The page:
Kootenay Mountain Culture Blog

Friday, May 15, 2009

May 14th shredding

Early morning rain, and cold temperatures have been lingering around Nelson, for the last week or so. All ingredients to a great late season of Skiing.
We followed the plow up this morning to Whitewater, and skiied what could be called something very close to pow. Coastal style.
I'd like to thanks Darren Davidson for his ski model prowess.  


Kootenay Mountain Culture Blog

Friday, February 06, 2009

The Lodge

As Published in Skier Magazine:

The Lodge
By Mitchell Scott

Brand new ski lodges blow. Cold, big, crowded, fancy, expensive, like some downtown food court that crashed into a forest. Today most resort lodges are less lodge and more some kind of whacked hybrid of urban sophistication and mountain chic plopped down in some totally remote location—like a peak. A troika of unlikelies. Monstrous, cold, bright-like-you’re-still-outside-in-the-maelstrom pyramids of modern excess. You can’t call that a lodge. It’s not a lodge! A wood-hewn, millionaire’s mansion mimic, poorly placed apparition that sells pad thai and cappuccinos. Could it be?
As far as I’m concerned, the word “lodge” and “new” shouldn’t be allowed to share any sort of proximity. You shouldn’t be able to walk into a “new” lodge. Because when you do, walk into a “new” lodge that is, you’re walking into bullshit. Metaphorical bullshit of course, but who wants shit on their boots? Not me.
Real lodges are all about old and weathered. Lodges are warm because they’ve been worked in, like a good pair of gloves. They’re comfortable because you don’t care: You don’t care if your ski boot puts a dent in the door, or your jacket leeches fast melting snow down the wall. Kids can spill fries, squirt ketchup and let hot chocolate spill and soak into their mitts. The lodge smells that real booty, tangy, chilly life smell. Not that new varnish, new carpet smell that hides everything in new and takes decades to stifle.
The true lodge is a dying breed here in Canada. Resorts think we want fancy pants. Big space age windows and giant beams. Steel and granite and everything else opulent and expensive in the world. With giant windows everywhere. Whole trees even. I remember being a kid and not even wanting to see outside because the weather was so bad. You wanted a nice dark cave of retreat. Reprieve from the elements. To scam fries and bits of pop and warm up like you were in the basement beside the woodstove. Of course, if it were nice, you’d just eat outside the lodge. Duh.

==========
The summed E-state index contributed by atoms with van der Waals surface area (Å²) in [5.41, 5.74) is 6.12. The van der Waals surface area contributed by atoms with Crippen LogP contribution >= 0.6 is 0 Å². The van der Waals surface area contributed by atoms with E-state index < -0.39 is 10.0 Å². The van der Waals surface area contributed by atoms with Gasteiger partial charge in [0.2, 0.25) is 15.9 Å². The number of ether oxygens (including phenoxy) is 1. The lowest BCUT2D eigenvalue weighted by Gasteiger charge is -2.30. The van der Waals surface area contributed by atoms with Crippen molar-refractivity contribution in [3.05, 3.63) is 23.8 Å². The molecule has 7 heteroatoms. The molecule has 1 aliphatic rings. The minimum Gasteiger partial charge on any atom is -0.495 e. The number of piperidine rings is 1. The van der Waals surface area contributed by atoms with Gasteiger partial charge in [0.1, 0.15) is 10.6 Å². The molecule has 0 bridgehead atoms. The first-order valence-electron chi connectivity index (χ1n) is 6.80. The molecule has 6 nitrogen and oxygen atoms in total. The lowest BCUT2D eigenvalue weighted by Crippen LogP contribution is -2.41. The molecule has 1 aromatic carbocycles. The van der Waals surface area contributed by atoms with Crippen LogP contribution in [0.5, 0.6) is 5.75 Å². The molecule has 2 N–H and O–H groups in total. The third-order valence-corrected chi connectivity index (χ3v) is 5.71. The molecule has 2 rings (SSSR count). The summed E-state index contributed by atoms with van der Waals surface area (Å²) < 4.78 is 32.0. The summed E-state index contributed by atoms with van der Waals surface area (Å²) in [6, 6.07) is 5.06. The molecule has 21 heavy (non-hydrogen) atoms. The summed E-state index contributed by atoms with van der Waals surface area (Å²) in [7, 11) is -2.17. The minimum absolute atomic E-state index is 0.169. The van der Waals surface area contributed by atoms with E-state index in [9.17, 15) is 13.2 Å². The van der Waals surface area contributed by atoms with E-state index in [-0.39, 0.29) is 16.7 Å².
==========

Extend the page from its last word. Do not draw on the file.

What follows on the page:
But real skiers—from little tykes to old bastards—want the old lodge. I know it’s so. The dark, dirty in the corners, poorly planned, wood worn, bent, uneven, beer stained, story saturated spaces of skiing’s true self. You don’t give five shits about the interior as long as it has food, drink and warmth. Heck, it doesn’t even have to have food because hard-core badass skiers who really care about skiing bring sandwiches they eat on the chairlift. A hot chocolate machine maybe, but that’s it.
Why? Because you’re having so much fun outside. Because loitering over lattes in turtlenecks lost in poorly scheduled conversation is just plain wrong. In and out. Right back to the action. Let the good times roll. You don’t go to a ski hill to spend time (or quite worse, admire) the inside of the lodge, nor the food or the gift shops or the art. It’s like going to an NHL playoff game and spending unnecessary minutes styling your hair in the bathroom. Well, maybe not quite that bad.
And don’t forget. Ski amenities are a tax. Imbedded within every lift ticket you’re paying for at least a board foot of that fancy Douglas-fir window frame that extends way into the sky. A season’s pass covers part of the stupid bear sculpture in the stupid lobby. No, the lodge should be paid off. Completo. The bank said congrats way back in ‘82. It gets the odd reno because it’ll fall apart if it doesn’t. Maybe new bar stools every 20 years or so. But that’s it. That’s all we really need and should ever want. Shelter from the storm, a place so average kids would rather submit to freezing rain than hangout. Where the only loiterers are beat-down backpacks and the smell of the slopes.